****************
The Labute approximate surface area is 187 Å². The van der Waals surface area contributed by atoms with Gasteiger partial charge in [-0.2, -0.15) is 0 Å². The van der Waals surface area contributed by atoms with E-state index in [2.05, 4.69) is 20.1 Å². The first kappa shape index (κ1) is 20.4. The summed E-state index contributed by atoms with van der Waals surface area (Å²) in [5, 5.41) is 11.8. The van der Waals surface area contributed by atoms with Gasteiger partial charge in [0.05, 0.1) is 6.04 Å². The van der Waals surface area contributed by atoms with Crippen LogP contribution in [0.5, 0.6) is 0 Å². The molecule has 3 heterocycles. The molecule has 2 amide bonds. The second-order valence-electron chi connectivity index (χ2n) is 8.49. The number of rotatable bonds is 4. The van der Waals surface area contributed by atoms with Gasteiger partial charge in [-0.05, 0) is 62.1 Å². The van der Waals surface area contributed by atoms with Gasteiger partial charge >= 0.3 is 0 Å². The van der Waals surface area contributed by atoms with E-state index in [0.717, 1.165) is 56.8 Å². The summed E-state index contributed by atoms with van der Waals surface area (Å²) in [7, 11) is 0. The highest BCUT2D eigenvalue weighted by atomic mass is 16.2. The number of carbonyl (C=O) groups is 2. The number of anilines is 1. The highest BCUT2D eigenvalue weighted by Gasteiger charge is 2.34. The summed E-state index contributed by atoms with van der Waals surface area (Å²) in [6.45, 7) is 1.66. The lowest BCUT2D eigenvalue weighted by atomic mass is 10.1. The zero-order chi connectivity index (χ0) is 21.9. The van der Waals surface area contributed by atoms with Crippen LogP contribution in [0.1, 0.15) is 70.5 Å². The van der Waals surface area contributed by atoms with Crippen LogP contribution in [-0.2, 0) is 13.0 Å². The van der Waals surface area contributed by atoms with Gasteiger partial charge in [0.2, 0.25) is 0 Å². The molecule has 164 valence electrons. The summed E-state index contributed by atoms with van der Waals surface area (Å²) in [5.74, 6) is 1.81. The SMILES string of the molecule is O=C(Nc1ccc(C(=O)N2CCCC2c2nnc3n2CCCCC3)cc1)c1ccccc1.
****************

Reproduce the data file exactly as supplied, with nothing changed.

The Labute approximate surface area is 187 Å². The van der Waals surface area contributed by atoms with Gasteiger partial charge in [-0.2, -0.15) is 0 Å². The van der Waals surface area contributed by atoms with E-state index in [2.05, 4.69) is 20.1 Å². The first kappa shape index (κ1) is 20.4. The summed E-state index contributed by atoms with van der Waals surface area (Å²) in [5, 5.41) is 11.8. The van der Waals surface area contributed by atoms with Gasteiger partial charge in [0.05, 0.1) is 6.04 Å². The van der Waals surface area contributed by atoms with Crippen LogP contribution in [0.5, 0.6) is 0 Å². The molecule has 3 heterocycles. The molecule has 2 amide bonds. The second-order valence-electron chi connectivity index (χ2n) is 8.49. The number of rotatable bonds is 4. The van der Waals surface area contributed by atoms with Gasteiger partial charge in [-0.05, 0) is 62.1 Å². The van der Waals surface area contributed by atoms with Gasteiger partial charge >= 0.3 is 0 Å². The van der Waals surface area contributed by atoms with E-state index in [0.717, 1.165) is 56.8 Å². The summed E-state index contributed by atoms with van der Waals surface area (Å²) in [7, 11) is 0. The highest BCUT2D eigenvalue weighted by atomic mass is 16.2. The number of carbonyl (C=O) groups is 2. The number of anilines is 1. The highest BCUT2D eigenvalue weighted by Gasteiger charge is 2.34. The summed E-state index contributed by atoms with van der Waals surface area (Å²) in [6.45, 7) is 1.66. The lowest BCUT2D eigenvalue weighted by atomic mass is 10.1. The zero-order chi connectivity index (χ0) is 21.9. The van der Waals surface area contributed by atoms with Crippen LogP contribution in [0.1, 0.15) is 70.5 Å². The van der Waals surface area contributed by atoms with Crippen LogP contribution in [-0.2, 0) is 13.0 Å². The van der Waals surface area contributed by atoms with Gasteiger partial charge in [0.2, 0.25) is 0 Å². The molecule has 164 valence electrons. The summed E-state index contributed by atoms with van der Waals surface area (Å²) in [5.74, 6) is 1.81. The SMILES string of the molecule is O=C(Nc1ccc(C(=O)N2CCCC2c2nnc3n2CCCCC3)cc1)c1ccccc1.